We as Diaspora Jews have a dual identity. We celebrate Israel’s birthday and we celebrate America’s birthday. We have feasts both on Rosh Hashanah and Thanksgiving.
We embrace our religious sacred moments and welcome the American spirit. This Shabbat, the two once again coalesce.
This Sunday is Mother’s Day. We will honor our mothers who gave us life and who provide us love near and far. My middle name is Chaim, life. I was named after my great-grandmother Chaya, a woman I only know in name, but whose presence I carry each day. Our children are named after their great-grandparents, carrying with them the qualities and characteristics from the past to the future.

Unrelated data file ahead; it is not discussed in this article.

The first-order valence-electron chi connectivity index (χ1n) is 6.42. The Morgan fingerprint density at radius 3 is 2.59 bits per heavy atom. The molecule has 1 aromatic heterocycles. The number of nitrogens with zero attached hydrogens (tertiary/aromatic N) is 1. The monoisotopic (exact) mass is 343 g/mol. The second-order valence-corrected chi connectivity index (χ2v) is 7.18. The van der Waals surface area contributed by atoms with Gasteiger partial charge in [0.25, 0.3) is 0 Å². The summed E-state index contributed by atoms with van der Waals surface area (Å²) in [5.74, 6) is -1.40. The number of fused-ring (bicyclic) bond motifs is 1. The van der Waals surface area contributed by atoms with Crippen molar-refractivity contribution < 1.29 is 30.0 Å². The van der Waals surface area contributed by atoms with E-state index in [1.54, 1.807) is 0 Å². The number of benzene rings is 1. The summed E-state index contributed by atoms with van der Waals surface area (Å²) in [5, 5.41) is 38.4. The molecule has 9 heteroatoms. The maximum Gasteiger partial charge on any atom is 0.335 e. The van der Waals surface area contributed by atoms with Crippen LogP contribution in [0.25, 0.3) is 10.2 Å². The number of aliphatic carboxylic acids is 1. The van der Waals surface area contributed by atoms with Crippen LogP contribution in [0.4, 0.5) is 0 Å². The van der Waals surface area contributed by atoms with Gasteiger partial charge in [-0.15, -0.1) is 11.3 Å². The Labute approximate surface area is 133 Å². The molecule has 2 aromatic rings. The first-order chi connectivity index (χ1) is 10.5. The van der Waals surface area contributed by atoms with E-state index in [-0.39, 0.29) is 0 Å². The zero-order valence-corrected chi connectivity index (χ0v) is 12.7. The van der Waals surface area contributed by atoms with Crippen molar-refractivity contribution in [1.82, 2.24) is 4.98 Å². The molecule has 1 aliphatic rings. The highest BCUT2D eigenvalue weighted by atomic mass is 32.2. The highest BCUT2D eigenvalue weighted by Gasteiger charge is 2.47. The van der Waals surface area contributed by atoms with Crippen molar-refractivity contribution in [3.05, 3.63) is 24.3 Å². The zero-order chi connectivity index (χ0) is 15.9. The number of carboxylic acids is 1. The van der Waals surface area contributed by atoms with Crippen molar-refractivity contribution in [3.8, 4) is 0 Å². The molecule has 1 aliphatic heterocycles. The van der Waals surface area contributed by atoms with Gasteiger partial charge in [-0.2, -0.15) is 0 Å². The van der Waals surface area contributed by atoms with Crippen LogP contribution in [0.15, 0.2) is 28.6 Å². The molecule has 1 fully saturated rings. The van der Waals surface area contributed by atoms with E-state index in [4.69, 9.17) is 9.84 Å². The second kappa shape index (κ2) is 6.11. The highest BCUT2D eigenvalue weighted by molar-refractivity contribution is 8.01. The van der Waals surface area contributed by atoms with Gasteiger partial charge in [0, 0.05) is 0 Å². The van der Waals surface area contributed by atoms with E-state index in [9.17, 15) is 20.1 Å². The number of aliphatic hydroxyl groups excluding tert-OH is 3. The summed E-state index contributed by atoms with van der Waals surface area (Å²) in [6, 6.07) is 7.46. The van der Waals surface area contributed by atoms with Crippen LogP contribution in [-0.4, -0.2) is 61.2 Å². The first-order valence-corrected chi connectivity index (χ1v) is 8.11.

On this Shabbat of Mother’s Day, we learn in parshat Kedoshim, eesh eemo vaviv teeraoo: You shall revere your mother and father. This mitzvah, as it also appears in the Ten Commandments, is written next to the obligation to observe Shabbat. Rashbam explains that honoring our mother is on par with honoring our Creator. On Shabbat, we stop and recognize the magnificence of creation and the world we were born into.
On Mother’s Day, we do the same. We recognize the one who gave us life.
Yes, Mother’s Day is the first Sunday of May, but perhaps, with the interpretation of our Torah, Mother’s Day is in fact each Shabbat.